It is said that many important individuals including Neil Armstrong himself visited the cave on multiple occasions to essentially discover the true origin of all of humanity.
The caves are said to go on forever and ever, to the point where it becomes impossible to read every book in the library within the span of one’s lifetime.
Fact Check & Truth
IN 1976, A MAJOR EXPEDITION entered the Cueva de Los Tayos in search of artificial tunnels, lost gold, strange sculptures, and a “metallic library,” supposedly left by a lost civilization aided by extraterrestrials. Among the group was the astronaut Neil Armstrong.
For as long as anyone can remember, the indigenous Shuar people of Ecuador have been entering a vast cave system on the jungle-covered eastern foothills of the Andes. They descend, using ladders made of vines, through one of three vertiginous entrances, the largest of which is a 213-foot-deep (65-meter) shaft that leads into a network of tunnels and chambers stretching, as far as we know, for at least 2.85 miles. The largest chamber measures 295 feet by 787 feet.
For the Shuar, these caves have long been a centre for spiritual and ceremonial practices, home to powerful spirits as well as tarantulas, scorpions, spiders, and rainbow boas. They are also home to nocturnal oilbirds, known locally as tayos, hence the name of the cave. The tayos are a favoured food of the Shuar, another reason why they brave the depths of the cave system.
In their role as guardians of the cave system, the Shuar had been left in relative peace over the last century or two, apart from an occasional gold prospector snooping around in the 1950s and ‘60s. Until that was, a certain Erich von Däniken decided to get involved.
The Swiss author captured the global imagination in 1968 with the publication of his book Chariots of the Gods? which was in large part responsible for the current plague of ancient astronaut theories and all that malarkey. Then, three years later, he published The Gold of the Gods, unleashing a little-known theory about the Cueva de Los Tayos upon his eager readership.
In The Gold of the Gods, von Däniken recounted the claims of János Juan Móricz, an explorer who claimed to have entered the caves in 1969. Inside the cave, he asserted, he had discovered a treasure trove of gold, strange artefacts and sculptures, and a “metallic library” containing lost information preserved on metal tablets. And the caves themselves were surely artificial, he claimed, created by some advanced intelligence now lost to history.
This was red meat for von Däniken, of course, and tied in very nicely with his spate of lucrative books promoting his theories of lost civilizations, ancient astronauts, and the like (or, as Carl Sagan put it, von Däniken’s theory that “our ancestors were dummies”).
It also inspired the first major scientific expedition to Cueva de Los Tayos. The 1976 expedition was led by Stan Hall, a Scottish civil engineer who had read von Däniken’s work. It quickly grew to become one of the largest cave expeditions of its time, with more than 100 people involved. These included British and Ecuadorian government officials, leading scientists and speleologists, British special forces, professional cavers, and none other than astronaut Neil Armstrong, who served as the expedition’s Honorary President.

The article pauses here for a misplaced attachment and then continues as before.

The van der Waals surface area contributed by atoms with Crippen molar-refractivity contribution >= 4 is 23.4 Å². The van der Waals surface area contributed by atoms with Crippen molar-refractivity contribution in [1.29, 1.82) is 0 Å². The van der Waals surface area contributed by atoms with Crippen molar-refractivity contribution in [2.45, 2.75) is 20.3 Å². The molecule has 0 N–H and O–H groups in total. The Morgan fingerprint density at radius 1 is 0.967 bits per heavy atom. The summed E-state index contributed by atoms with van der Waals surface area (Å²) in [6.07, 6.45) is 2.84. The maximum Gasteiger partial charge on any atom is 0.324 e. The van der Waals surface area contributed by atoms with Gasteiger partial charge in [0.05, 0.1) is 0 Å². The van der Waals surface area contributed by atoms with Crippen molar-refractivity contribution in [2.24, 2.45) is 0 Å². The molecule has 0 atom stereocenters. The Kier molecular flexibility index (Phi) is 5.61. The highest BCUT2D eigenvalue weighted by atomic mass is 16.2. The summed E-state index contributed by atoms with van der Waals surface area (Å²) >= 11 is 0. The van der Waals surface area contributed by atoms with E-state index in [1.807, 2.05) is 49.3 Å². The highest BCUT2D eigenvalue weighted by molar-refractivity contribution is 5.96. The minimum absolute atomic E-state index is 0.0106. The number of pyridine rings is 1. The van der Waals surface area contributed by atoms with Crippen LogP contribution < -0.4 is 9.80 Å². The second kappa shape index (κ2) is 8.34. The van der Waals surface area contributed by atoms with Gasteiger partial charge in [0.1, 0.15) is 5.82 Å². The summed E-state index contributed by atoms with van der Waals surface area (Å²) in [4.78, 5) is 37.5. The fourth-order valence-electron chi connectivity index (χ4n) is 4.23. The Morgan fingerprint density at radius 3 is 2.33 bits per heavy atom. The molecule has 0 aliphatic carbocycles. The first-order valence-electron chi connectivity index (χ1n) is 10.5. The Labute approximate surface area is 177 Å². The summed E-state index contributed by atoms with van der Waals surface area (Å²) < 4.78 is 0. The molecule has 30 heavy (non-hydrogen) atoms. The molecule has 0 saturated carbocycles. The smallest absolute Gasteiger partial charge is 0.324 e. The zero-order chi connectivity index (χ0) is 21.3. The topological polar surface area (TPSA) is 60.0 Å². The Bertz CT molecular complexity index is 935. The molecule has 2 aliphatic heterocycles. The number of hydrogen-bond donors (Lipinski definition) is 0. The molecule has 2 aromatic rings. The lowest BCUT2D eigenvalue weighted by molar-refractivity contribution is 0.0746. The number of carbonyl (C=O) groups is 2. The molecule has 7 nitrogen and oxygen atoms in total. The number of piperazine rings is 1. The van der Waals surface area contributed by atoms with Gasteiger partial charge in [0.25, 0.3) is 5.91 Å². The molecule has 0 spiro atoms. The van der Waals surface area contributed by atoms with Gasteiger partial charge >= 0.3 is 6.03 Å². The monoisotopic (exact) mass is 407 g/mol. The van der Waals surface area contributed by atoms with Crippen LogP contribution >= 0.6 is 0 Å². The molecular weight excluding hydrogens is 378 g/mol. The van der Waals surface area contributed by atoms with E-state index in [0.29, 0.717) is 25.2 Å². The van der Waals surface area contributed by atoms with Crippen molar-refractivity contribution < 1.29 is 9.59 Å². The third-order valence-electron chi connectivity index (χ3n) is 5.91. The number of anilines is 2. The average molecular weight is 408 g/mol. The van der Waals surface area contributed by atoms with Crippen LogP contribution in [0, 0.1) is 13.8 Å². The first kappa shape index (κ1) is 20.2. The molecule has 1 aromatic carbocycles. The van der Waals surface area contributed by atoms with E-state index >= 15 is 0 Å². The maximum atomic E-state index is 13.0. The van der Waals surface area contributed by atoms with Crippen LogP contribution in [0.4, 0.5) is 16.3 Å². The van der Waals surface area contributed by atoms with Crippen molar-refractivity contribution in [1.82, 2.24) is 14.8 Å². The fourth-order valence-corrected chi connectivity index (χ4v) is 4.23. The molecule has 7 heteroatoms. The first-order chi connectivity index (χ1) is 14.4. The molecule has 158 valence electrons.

The expedition was a success, at least in its less fanciful ambitions. The extensive network of caves was mapped far more thoroughly than ever before. Zoological and botanical findings were recorded. And archaeological discoveries were made. But no gold was found, no otherworldly artefacts discovered, and there was no sign of a metallic library. The cave system, too, appeared to be the result of natural forces rather than any kind of advanced engineering.
Interest in the Cueva de Los Tayos never again reached the heights of the 1976 expedition, but numerous research expeditions have since taken place. One of the more recent expeditions was that of Josh Gates and his team for the fourth season of the television series Expedition Unknown. Gates entered the cave system with Shuar guides and Eileen Hall, the daughter of the late Stan Hall from the 1976 expedition. And while expeditions such as these have resulted in fascinating zoological and geological discoveries, there’s still no sign of gold, aliens, or a library.
Archaeologists discover an underground pyramid in Bolivia
The government of Bolivia announced it will start exploratory excavations this year at the ancient fortress of Tiahuanaco after a buried pyramid was detected.
Ludwing Cayo, director of the Tiahuanaco Archeological Research Center, told Efe that the formation is located in the area of Kantatallita, east of the Akapana pyramid.
In a presentation for the media, Cayo outlined a five-year for further research at Tiahuanaco, an archaeological site 71 kilometers (44 miles) west of La Paz that was the cradle of an ancient civilization predating the Incas.
Excavations may start soon, depending on the timing of cooperation agreements with foreign universities and institutes to enroll more forensic archaeology experts in the effort, Cayo said.
Besides the pyramid, ground-penetrating radar has detected “a number of underground anomalies” that might be monoliths, but those findings require more detailed analysis.
Tiahuanaco was the capital of a pre-Columbian empire known as Tiwanaku that left a legacy of impressive stone monuments such as Kalasasaya, the semi-underground Template, sculptures of prominent figures, the Gate of the Sun, and ruins of palaces.